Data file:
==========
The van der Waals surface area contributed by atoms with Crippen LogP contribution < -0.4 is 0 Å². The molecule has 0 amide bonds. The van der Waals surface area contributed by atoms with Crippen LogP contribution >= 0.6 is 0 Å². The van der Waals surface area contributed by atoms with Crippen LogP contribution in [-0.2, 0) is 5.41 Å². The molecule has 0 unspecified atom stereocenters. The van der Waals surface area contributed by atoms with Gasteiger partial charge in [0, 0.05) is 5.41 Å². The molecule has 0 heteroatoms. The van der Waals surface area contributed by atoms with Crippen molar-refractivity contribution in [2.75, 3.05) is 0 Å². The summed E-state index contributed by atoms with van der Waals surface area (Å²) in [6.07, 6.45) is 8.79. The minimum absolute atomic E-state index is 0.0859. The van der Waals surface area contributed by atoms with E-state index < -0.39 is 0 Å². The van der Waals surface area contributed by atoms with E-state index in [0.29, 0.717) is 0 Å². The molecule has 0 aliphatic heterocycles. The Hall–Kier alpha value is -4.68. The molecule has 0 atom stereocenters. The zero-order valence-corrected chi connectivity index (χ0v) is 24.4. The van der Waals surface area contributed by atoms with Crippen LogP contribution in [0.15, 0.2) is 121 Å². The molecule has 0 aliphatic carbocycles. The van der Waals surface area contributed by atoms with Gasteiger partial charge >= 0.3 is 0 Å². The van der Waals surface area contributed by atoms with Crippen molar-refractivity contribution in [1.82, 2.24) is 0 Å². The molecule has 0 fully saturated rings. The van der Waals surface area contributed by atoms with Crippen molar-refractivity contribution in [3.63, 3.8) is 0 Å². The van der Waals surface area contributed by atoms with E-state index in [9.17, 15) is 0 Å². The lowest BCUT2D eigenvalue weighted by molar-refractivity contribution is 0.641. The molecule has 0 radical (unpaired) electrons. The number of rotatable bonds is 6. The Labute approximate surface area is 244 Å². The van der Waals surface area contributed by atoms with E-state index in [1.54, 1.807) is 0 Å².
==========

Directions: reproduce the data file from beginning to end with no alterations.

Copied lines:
The van der Waals surface area contributed by atoms with Crippen LogP contribution < -0.4 is 0 Å². The molecule has 0 amide bonds. The van der Waals surface area contributed by atoms with Crippen LogP contribution >= 0.6 is 0 Å². The van der Waals surface area contributed by atoms with Crippen LogP contribution in [-0.2, 0) is 5.41 Å². The molecule has 0 unspecified atom stereocenters. The van der Waals surface area contributed by atoms with Gasteiger partial charge in [0, 0.05) is 5.41 Å². The molecule has 0 heteroatoms. The van der Waals surface area contributed by atoms with Crippen molar-refractivity contribution in [2.75, 3.05) is 0 Å². The summed E-state index contributed by atoms with van der Waals surface area (Å²) in [6.07, 6.45) is 8.79. The minimum absolute atomic E-state index is 0.0859. The van der Waals surface area contributed by atoms with E-state index < -0.39 is 0 Å². The van der Waals surface area contributed by atoms with E-state index in [0.29, 0.717) is 0 Å². The molecule has 0 aliphatic heterocycles. The Hall–Kier alpha value is -4.68. The molecule has 0 atom stereocenters. The zero-order valence-corrected chi connectivity index (χ0v) is 24.4. The van der Waals surface area contributed by atoms with Crippen LogP contribution in [0.15, 0.2) is 121 Å². The molecule has 0 aliphatic carbocycles. The van der Waals surface area contributed by atoms with Gasteiger partial charge >= 0.3 is 0 Å². The van der Waals surface area contributed by atoms with Crippen molar-refractivity contribution in [1.82, 2.24) is 0 Å². The molecule has 0 fully saturated rings. The van der Waals surface area contributed by atoms with Crippen molar-refractivity contribution in [3.63, 3.8) is 0 Å². The van der Waals surface area contributed by atoms with E-state index in [9.17, 15) is 0 Å². The lowest BCUT2D eigenvalue weighted by molar-refractivity contribution is 0.641. The molecule has 0 radical (unpaired) electrons. The number of rotatable bonds is 6. The Labute approximate surface area is 244 Å². The van der Waals surface area contributed by atoms with E-state index in [1.54, 1.807) is 0 Å².